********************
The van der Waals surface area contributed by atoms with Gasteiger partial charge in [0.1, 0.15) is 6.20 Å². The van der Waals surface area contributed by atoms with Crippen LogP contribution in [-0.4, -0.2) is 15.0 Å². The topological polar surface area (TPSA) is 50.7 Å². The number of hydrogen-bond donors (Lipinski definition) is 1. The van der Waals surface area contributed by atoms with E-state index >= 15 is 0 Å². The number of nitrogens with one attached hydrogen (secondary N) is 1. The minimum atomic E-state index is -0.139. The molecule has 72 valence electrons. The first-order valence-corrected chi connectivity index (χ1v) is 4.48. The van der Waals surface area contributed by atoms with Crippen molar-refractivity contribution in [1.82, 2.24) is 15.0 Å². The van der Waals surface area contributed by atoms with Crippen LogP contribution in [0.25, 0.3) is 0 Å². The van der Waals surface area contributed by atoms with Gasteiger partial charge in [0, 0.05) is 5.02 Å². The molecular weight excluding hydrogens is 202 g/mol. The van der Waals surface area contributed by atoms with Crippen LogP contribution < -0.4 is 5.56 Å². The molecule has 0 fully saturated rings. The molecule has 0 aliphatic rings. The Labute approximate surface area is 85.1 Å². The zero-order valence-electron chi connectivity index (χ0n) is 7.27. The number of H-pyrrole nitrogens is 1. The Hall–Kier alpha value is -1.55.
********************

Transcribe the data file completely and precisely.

The van der Waals surface area contributed by atoms with Gasteiger partial charge in [0.1, 0.15) is 6.20 Å². The van der Waals surface area contributed by atoms with Crippen LogP contribution in [-0.4, -0.2) is 15.0 Å². The topological polar surface area (TPSA) is 50.7 Å². The number of hydrogen-bond donors (Lipinski definition) is 1. The van der Waals surface area contributed by atoms with E-state index >= 15 is 0 Å². The number of nitrogens with one attached hydrogen (secondary N) is 1. The minimum atomic E-state index is -0.139. The molecule has 72 valence electrons. The first-order valence-corrected chi connectivity index (χ1v) is 4.48. The van der Waals surface area contributed by atoms with Crippen molar-refractivity contribution in [1.82, 2.24) is 15.0 Å². The van der Waals surface area contributed by atoms with Crippen LogP contribution in [0.25, 0.3) is 0 Å². The van der Waals surface area contributed by atoms with Gasteiger partial charge in [0, 0.05) is 5.02 Å². The molecular weight excluding hydrogens is 202 g/mol. The van der Waals surface area contributed by atoms with Crippen LogP contribution < -0.4 is 5.56 Å². The molecule has 0 fully saturated rings. The molecule has 0 aliphatic rings. The Labute approximate surface area is 85.1 Å². The zero-order valence-electron chi connectivity index (χ0n) is 7.27. The number of H-pyrrole nitrogens is 1. The Hall–Kier alpha value is -1.55.